Millennials, Here Are 5 Ways to Manage Your Gen X Team
Maybe you have just gotten promoted. Perhaps you started a new job. Now, you have a team working under you. Then, you discover among them a 50-something Gen Xer. If you have heard all about the Millennial-Gen X divide, you might begin to panic a little. Don’t.
Your working relationship with your Gen X subordinate need not be awkward or awful. We tell you how you can be a Millennial Boss to your Gen X colleague.
1. Know What Makes Your Gen X Subordinate Tick
Gen Xers are those born between 1965 and 1980, making them 39 to 54 now. They were among the first to grow up with working mothers during an era of an increasingly industrialised Singapore. Left much alone, they are individualistic, resourceful and independent. So, while you value mentoring, constant feedback and collaboration, they want to be empowered to do their job. Since they work well with clearly defined goals and expectations, and are result-oriented, you can trust them to deliver.
They witnessed the advent of the personal computer, Internet and handphone, making them the original tech-heads. Having been in the forefront of so much change, they are also highly adaptable and creative. They were thinking outside the box while you were still playing with boxes. You can motivate them by challenging them to come up with new solutions.
Do not mistake their natural scepticism for an unwillingness to change with the times. They are not afraid to challenge status quo. In fact, they practically invented worklife balance, introducing casual workdays. They prefer emails for pragmatic reasons. Emails can serve as proofs in disputes and allow them to attend to matters at their convenience.
2. Be Aware of Generational Biases
Be aware of generational differences but do not subscribe to generational bias, which is the belief that every other generation is inferior to yours. Just like you do not like to be called the Strawberry Generation – easily bruised; or the Snowflake Generation – an over-inflated sense of uniqueness, do not negatively stereotype the Gen Xers either.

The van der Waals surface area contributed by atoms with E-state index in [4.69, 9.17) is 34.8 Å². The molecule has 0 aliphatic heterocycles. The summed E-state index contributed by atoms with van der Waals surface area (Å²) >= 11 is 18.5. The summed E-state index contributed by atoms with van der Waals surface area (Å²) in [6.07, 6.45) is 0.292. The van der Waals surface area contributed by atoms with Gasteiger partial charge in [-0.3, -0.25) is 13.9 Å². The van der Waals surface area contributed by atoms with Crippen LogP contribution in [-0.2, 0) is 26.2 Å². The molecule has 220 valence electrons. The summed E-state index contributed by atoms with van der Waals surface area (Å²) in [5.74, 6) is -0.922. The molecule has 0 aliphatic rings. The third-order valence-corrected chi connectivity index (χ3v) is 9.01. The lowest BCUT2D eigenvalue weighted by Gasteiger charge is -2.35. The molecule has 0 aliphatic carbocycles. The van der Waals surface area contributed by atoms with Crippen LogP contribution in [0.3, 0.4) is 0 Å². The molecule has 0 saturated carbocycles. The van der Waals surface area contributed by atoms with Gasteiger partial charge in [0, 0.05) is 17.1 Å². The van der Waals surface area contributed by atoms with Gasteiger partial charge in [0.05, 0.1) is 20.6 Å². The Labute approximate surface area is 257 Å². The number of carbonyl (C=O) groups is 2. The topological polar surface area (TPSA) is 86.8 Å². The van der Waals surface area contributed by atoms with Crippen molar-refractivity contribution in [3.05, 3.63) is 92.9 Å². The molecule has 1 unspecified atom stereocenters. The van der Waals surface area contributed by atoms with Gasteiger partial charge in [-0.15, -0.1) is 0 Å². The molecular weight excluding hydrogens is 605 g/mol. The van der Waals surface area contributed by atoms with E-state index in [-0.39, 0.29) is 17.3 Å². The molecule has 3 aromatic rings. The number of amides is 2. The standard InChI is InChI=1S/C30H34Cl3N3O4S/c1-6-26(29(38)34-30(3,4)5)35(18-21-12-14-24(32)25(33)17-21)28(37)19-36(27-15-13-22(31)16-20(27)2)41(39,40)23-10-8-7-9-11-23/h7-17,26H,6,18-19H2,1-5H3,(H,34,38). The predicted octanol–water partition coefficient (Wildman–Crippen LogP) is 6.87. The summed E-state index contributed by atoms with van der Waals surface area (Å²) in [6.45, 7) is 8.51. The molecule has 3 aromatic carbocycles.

For example, the perception that Millennials prefer virtual meetings, instant messaging and social media while Gen Xers want to stick to face-to-face meetings and emails is untrue. Studies have shown that Millennials are the ones who prefer face-to-face interactions.
3. Build On Your Similarities
Once you look at the Gen Xers closely, you will realise that your generation shares a lot in common with theirs. In a Universum Global Generations Series 2017 study, Gen Xers and Millennials shared very similar values. Both felt becoming a leader was important. Half of each generation worried about their personalities fitting into their workplace. Both generations wanted worklife balance.
4. Make Them Feel Respected & Valued
It cannot be easy on his ego that, after all these years of work, the Gen Xer suddenly has to answer to what he considers a mere child. Respect them and make them feel valued. Sometimes, they are resistant to change not because they are archaic but because they fear being obsolete and are at that stage in life where stability counts for a lot.
Make sure your Gen X team knows they are valuable because they are. In a Korn Ferry survey, 70% of the respondents said they thought that Gen Xers make the most effective managers compared to Millennials or even Baby Boomers. Gen Xers were also considered major revenue generators for any organisation. So, recognise their efforts and reward them accordingly.
5. Be Personal
Whether you are managing your peers or someone older, being personal always works. Get to the know your Gen X colleague. You may be aware of the general characteristics of his generation but individuals vary from each other and from their cohort. Understanding him as a person will make it easier for you to work with him. Helping him understand you will also smoothen your working relationship. In addition, being personal makes it easier for them to give you vital feedback.